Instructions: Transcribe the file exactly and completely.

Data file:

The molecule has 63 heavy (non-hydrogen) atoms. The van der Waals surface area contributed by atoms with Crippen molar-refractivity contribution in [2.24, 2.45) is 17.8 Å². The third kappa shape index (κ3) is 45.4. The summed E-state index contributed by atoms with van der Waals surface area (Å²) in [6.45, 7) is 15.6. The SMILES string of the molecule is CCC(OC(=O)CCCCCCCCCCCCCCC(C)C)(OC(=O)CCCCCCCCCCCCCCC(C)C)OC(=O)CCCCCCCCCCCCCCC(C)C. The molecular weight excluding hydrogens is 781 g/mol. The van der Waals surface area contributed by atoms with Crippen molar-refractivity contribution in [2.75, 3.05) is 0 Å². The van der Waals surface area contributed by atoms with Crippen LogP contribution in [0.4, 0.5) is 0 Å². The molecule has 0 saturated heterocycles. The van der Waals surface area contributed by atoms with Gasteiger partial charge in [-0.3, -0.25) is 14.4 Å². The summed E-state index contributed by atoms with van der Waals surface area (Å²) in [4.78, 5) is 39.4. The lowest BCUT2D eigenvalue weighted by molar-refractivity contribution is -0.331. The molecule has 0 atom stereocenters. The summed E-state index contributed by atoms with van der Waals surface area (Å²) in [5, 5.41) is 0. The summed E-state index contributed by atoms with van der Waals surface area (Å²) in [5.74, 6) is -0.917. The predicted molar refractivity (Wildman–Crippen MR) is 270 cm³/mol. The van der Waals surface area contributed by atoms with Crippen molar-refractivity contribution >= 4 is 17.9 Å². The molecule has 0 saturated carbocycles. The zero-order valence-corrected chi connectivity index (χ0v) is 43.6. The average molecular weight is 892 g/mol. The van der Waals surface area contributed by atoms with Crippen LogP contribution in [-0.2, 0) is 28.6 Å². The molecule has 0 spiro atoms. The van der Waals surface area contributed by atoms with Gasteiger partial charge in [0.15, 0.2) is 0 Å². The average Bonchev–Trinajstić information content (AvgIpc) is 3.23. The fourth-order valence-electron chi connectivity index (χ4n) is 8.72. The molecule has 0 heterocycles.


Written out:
The molecule has 63 heavy (non-hydrogen) atoms. The van der Waals surface area contributed by atoms with Crippen molar-refractivity contribution in [2.24, 2.45) is 17.8 Å². The third kappa shape index (κ3) is 45.4. The summed E-state index contributed by atoms with van der Waals surface area (Å²) in [6.45, 7) is 15.6. The SMILES string of the molecule is CCC(OC(=O)CCCCCCCCCCCCCCC(C)C)(OC(=O)CCCCCCCCCCCCCCC(C)C)OC(=O)CCCCCCCCCCCCCCC(C)C. The molecular weight excluding hydrogens is 781 g/mol. The van der Waals surface area contributed by atoms with Crippen molar-refractivity contribution in [2.75, 3.05) is 0 Å². The van der Waals surface area contributed by atoms with Crippen LogP contribution in [0.4, 0.5) is 0 Å². The molecule has 0 saturated heterocycles. The van der Waals surface area contributed by atoms with Gasteiger partial charge in [-0.3, -0.25) is 14.4 Å². The summed E-state index contributed by atoms with van der Waals surface area (Å²) in [4.78, 5) is 39.4. The lowest BCUT2D eigenvalue weighted by molar-refractivity contribution is -0.331. The molecule has 0 atom stereocenters. The summed E-state index contributed by atoms with van der Waals surface area (Å²) in [5, 5.41) is 0. The summed E-state index contributed by atoms with van der Waals surface area (Å²) in [5.74, 6) is -0.917. The predicted molar refractivity (Wildman–Crippen MR) is 270 cm³/mol. The van der Waals surface area contributed by atoms with Crippen molar-refractivity contribution >= 4 is 17.9 Å². The molecule has 0 saturated carbocycles. The zero-order valence-corrected chi connectivity index (χ0v) is 43.6. The average molecular weight is 892 g/mol. The van der Waals surface area contributed by atoms with Crippen LogP contribution in [-0.2, 0) is 28.6 Å². The molecule has 0 spiro atoms. The van der Waals surface area contributed by atoms with Gasteiger partial charge in [0.15, 0.2) is 0 Å². The average Bonchev–Trinajstić information content (AvgIpc) is 3.23. The fourth-order valence-electron chi connectivity index (χ4n) is 8.72. The molecule has 0 heterocycles.